3. The system in accordance with claim 2, wherein said processor generates at least three sets of control signals, so that said LEDs, produce at least three desired light intensity values in said sequential order.
4. The system in accordance with claim 2 further comprising means to measure light intensity values corresponding to each one of said red, green and blue LEDs so as to generate a combined light having a desired color chromaticity coordinate.
5. The system in accordance with claim 4, further comprising a feedback control circuit configured to track and maintain said light intensity values that generate a combined light having said desired color chromaticity coordinate.
6. The system in accordance with claim 2, wherein said color chromaticity coordinates of each one of said red, green and blue LEDs is calculated based on ( x R y R x G y G x B y B 1 y R 1 y G 1 y B ) = ( x w1 y w1 x w2 y w2 x w3 y w3 1 y w1 1 y w2 1 y w3 ) * ( I w1 0 0 0 I w2 0 0 0 I w3 ) * ( I R1 I R2 I R3 I G1 I G2 I G3 I B1 I B2 I B3 ) - 1
wherein x and y are color coordinates of each of said red, green, blue and combined light respectively in accordance with said test control signals, and I is the intensity value of each of said LEDs, and said combined light respectively, in accordance with said test control signals.
7. The system in accordance with claim 6 wherein said measurement of said color chromaticity coordinates is handled under the condition that the matrix ( I R1 I R2 I R3 I G1 I G2 I G3 I B1 I B2 I B3 )
is nonsingular.
8. The system in accordance with claim 1, wherein said filter is a tristimulus filter.
9. A method for identifying color chromaticity coordinates of a plurality of red, green and blue light sources that together generate a combined light, said method comprising the steps of:
a) setting the intensity of each of said red, green and blue light sources at a specified test level;
b) measuring the color chromaticity coordinates of the combined light;
c) repeating steps (a) and (b) so as to measure a plurality of color chromaticity coordinates of said combined light, wherein each of said chromaticity coordinates of said combined light correspond to a different set of test intensity levels for each of the red, green and blue light sources;
d) measuring primary color chromaticity coordinates of each of the red, green and blue light sources.
10. The method in accordance with claim 9, wherein said step of measuring the color chromaticity coordinates of said combined light further comprises the step of:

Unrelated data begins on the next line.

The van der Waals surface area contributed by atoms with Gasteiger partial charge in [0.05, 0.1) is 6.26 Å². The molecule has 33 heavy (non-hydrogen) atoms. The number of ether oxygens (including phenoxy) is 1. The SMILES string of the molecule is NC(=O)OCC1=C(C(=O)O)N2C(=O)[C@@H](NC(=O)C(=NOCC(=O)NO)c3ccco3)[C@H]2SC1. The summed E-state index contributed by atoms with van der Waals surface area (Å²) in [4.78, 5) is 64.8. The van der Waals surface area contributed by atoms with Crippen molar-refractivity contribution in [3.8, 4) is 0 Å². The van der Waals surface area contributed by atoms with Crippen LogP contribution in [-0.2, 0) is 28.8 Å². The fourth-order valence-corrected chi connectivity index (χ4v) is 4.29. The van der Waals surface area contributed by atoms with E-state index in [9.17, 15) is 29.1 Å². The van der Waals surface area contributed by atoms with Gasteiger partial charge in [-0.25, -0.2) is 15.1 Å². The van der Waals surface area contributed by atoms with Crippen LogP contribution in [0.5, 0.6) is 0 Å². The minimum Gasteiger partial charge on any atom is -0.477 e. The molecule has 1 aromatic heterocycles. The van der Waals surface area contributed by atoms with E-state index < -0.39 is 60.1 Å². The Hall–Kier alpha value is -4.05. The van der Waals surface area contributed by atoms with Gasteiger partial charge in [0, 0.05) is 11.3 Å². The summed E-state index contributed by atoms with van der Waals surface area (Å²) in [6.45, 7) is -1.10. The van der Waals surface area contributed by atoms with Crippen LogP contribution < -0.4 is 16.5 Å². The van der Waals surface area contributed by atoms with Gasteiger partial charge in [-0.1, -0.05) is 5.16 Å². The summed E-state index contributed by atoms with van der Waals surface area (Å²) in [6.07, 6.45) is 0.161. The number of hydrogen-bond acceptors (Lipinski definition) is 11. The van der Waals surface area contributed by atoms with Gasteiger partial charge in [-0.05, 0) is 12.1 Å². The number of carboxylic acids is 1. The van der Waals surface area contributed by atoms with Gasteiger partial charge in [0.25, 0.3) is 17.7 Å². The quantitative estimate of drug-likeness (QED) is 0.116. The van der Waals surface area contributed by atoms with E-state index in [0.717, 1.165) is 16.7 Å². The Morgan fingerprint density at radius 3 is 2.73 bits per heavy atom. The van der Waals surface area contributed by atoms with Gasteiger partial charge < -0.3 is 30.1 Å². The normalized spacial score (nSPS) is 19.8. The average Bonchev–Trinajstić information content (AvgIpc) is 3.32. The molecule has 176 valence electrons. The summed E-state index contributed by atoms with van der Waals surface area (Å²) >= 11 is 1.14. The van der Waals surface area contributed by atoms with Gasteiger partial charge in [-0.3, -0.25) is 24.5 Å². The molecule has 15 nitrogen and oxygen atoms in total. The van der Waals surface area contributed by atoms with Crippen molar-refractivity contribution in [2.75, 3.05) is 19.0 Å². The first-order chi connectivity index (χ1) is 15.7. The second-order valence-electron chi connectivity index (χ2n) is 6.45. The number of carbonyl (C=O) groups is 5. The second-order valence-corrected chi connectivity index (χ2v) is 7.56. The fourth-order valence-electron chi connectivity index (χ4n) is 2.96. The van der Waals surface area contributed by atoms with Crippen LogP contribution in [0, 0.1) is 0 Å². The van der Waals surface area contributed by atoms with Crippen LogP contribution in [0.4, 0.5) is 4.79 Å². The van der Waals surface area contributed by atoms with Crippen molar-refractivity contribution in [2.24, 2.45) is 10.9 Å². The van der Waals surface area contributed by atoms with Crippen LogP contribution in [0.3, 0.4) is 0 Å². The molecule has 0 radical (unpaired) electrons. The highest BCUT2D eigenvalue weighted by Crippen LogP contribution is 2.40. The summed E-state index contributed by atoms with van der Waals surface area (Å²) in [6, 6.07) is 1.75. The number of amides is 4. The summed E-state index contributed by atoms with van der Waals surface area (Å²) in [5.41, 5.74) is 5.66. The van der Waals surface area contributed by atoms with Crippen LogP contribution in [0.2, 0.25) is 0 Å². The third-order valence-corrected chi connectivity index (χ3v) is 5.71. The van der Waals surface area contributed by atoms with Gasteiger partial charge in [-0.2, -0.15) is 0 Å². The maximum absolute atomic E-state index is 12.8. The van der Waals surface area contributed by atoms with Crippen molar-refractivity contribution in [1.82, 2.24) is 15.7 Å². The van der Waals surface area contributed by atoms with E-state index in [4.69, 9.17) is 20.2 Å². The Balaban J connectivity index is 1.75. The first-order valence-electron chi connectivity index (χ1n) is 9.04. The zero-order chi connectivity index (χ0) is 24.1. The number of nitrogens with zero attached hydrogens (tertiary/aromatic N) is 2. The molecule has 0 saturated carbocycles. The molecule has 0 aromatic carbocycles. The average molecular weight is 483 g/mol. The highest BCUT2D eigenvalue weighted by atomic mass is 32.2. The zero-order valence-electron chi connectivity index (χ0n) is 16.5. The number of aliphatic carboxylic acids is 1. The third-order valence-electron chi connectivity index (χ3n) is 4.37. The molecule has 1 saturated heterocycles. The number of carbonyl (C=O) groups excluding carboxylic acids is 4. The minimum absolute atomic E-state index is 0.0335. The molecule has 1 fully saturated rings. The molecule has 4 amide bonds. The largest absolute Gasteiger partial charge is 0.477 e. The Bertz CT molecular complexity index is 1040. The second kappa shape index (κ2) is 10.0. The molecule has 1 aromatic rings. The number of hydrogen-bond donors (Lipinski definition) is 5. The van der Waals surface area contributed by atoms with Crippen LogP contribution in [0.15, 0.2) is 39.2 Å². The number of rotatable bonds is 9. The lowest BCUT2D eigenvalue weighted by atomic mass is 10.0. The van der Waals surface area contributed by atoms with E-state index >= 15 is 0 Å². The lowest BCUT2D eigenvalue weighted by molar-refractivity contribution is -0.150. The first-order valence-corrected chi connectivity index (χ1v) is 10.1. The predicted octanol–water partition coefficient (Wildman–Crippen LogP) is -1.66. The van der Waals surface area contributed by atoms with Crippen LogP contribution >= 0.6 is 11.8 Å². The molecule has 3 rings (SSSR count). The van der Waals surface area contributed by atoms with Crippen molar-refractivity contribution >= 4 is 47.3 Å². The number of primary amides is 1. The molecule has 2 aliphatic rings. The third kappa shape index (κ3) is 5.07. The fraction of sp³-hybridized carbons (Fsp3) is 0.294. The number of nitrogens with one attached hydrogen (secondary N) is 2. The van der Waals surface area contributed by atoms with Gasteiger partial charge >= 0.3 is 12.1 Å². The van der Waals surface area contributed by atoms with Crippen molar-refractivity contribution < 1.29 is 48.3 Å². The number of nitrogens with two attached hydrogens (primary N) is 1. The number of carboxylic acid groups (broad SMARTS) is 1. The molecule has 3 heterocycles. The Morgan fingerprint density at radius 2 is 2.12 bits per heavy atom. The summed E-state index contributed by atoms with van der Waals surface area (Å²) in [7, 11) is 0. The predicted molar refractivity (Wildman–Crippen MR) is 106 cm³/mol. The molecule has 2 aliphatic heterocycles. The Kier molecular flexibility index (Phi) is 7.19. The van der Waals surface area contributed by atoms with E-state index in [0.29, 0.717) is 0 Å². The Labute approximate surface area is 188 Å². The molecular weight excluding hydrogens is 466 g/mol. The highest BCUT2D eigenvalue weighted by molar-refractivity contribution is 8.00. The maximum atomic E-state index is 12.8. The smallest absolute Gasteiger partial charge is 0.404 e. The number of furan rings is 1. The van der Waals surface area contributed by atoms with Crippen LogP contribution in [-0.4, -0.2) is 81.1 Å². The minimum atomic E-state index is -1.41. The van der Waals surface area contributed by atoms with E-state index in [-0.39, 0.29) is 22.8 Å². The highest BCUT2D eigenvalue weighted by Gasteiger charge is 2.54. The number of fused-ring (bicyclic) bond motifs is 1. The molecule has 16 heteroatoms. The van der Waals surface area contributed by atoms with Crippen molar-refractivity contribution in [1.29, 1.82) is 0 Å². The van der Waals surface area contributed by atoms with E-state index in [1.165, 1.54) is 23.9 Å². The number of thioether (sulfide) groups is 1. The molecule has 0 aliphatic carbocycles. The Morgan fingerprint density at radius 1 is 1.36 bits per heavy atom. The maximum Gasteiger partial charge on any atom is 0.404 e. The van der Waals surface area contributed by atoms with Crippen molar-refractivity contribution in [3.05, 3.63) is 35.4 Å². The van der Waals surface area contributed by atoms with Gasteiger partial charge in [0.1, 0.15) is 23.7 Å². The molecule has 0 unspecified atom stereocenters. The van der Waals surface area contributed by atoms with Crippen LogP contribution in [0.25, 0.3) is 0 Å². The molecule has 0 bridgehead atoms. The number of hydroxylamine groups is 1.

providing a tristimulus filter near said combined light; and
calculating said color chromaticity coordinates of said combined light in accordance with signals provided by said tristimulus filter.
11. The method in accordance with claim 9, further comprising the step of estimating light intensity values necessary to obtain said combined light with a desired chromaticity coordinates in accordance with said measured light chromaticity coordinates of each of said red, green and blue light sources.
12. The method in accordance with claim 11, further comprising the step of maintaining said estimated light intensity values for each of said red, green and blue light sources by employing a feedback arrangement.
13. The method in accordance with claim 11 further comprising the step of measuring said color chromaticity coordinates of said combined light in accordance with x w = X w X w + Y w + Z w a n d y w = Y w X w + Y w + Z w
wherein X, Y and Z are output signals provided by said filter.
14. The method in accordance with claim 13, further comprising the step of measuring said color coordinates of each one of said red, green and blue light sources in accordance with ( x R y R x G y G x B y B 1 y R 1 y G 1 y B ) = ( x w1 y w1 x w2 y w2 x w3 y w3 1 y w1 1 y w2 1 y w3 ) * ( I w1 0 0 0 I w2 0 0 0 I w3 ) * ( I R1 I R2 I R3 I G1 I G2 I G3 I B1 I B2 I B3 ) - 1
wherein X and Y are color coordinates of each of said red, green, blue and combined light respectively in accordance with said test control signals, and I is the intensity value of each of said LEDs, and said combined light respectively, in accordance with said test control signals.
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JP2002588121A JP4067973B2 (en) 2001-05-08 2002-04-25 Chromaticity coordinate measuring device